Wednesday, June 17, 2009

Sammy Sosa juicing confirmed?

A New York Times article released Tuesday said that former Cubs slugger Sammy Sosa was among 104 baseball players who tested positive for performance-enhancing drugs in 2003.

Citing lawyers with knowledge of the test results, the article claims Sosa, who helped reignite interest in baseball during 1998's pursuit of the single season home run record with Mark McGwire, tested for an unspecified drug. He joins McGwire, current home run champ Barry Bonds, Roger Clemens, Alex Rodriguez and Manny Ramirez as current or recent stars who have been linked for PEDs.

Assuming this is true, the revelation does serious damage to Sosa in two ways. One, the possibility of his being inducted into the Hall of Fame is seriously diminished, despite his being sixth on the all-time home run list with 609 dingers. McGwire, who finished with 583 home runs, including a then-record 70 in 1998, has been rejected in each of the three years he has been on the ballot. It also puts Sosa in danger of being charged with perjury following his denial of using PEDs in a Congressional hearing in 2005.

What does the article mean? Sosa has been linked to PEDs for some time during the last several years, especially after the 2003 season in which he served a seven-game suspension for using a corked bat, yet helped the Cubs come within five outs of making it to their first World Series since 1945. Whether this report confirms those suspicions remains to be seen. The sad thing is nobody is really shocked by the report, ranging from players to former Cubs broadcaster and current White Sox announcer Steve Stone.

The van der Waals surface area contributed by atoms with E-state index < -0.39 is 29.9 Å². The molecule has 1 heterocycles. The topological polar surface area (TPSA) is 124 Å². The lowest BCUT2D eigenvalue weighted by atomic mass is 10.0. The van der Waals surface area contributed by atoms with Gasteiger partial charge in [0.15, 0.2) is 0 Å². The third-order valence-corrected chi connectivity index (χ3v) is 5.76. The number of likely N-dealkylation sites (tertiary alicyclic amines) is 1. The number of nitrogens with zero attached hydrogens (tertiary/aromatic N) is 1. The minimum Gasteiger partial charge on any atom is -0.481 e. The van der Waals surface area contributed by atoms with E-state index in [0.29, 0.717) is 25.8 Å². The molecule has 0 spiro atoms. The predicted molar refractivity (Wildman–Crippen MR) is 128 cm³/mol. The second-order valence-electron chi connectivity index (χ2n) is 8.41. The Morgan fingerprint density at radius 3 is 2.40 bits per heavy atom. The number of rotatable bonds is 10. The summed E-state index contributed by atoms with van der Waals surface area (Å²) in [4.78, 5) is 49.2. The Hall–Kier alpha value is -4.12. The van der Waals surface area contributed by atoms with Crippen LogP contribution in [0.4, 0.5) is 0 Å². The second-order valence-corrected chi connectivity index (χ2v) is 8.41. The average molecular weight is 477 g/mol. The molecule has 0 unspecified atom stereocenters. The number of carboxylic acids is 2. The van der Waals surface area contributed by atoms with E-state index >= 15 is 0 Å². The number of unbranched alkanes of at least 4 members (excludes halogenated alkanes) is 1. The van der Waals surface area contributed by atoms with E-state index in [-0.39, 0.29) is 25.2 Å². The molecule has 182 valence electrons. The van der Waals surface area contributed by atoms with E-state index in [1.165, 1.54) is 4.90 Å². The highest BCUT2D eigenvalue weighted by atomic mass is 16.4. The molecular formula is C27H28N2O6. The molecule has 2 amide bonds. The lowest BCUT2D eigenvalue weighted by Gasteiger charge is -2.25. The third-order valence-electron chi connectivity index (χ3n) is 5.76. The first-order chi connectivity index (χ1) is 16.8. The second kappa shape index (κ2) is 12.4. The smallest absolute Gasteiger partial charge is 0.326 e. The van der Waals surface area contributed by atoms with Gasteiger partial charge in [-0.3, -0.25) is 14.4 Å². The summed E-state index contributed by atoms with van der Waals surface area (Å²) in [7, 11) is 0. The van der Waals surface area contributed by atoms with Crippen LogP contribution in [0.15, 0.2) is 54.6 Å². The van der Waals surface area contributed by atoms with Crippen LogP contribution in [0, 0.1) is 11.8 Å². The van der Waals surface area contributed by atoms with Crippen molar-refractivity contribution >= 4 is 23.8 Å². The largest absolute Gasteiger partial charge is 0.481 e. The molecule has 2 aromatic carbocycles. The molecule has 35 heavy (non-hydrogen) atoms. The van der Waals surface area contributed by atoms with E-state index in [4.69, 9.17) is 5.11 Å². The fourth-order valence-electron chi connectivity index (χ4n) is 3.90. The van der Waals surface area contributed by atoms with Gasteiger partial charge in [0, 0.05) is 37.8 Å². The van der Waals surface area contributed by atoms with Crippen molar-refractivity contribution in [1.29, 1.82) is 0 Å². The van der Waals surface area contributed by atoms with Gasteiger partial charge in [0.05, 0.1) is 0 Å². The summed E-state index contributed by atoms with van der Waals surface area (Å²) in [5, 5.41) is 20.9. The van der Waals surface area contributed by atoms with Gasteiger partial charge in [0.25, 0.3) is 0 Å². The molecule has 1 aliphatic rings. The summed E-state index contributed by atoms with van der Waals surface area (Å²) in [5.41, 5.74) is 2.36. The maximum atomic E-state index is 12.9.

The biggest problem with this report is that it is anonymous. No one is cited on the record as saying that Sosa did indeed test positive for the drugs. While this has been used in previous newspaper reports to great effect (see Watergate, for example), it does have some problem because of the possibility that, like an poster on an Internet forum, any person can say anything about anybody or anything and still remain anonymous, regardless of whether they are telling the truth or not. In this case, it might be best until Sosa is formally charged or confirmed that he did indeed test positive.

Regardless, the report is another black mark on what was supposed to be the rejuvenation era of baseball following the 1994 strike that cancelled the World Series that year. It also will continue to cast suspicion and doubt on who really is using PEDs and who is actually clean and doing things the way they're supposed to.

Copyright 2009 - Wait Til Next Century.

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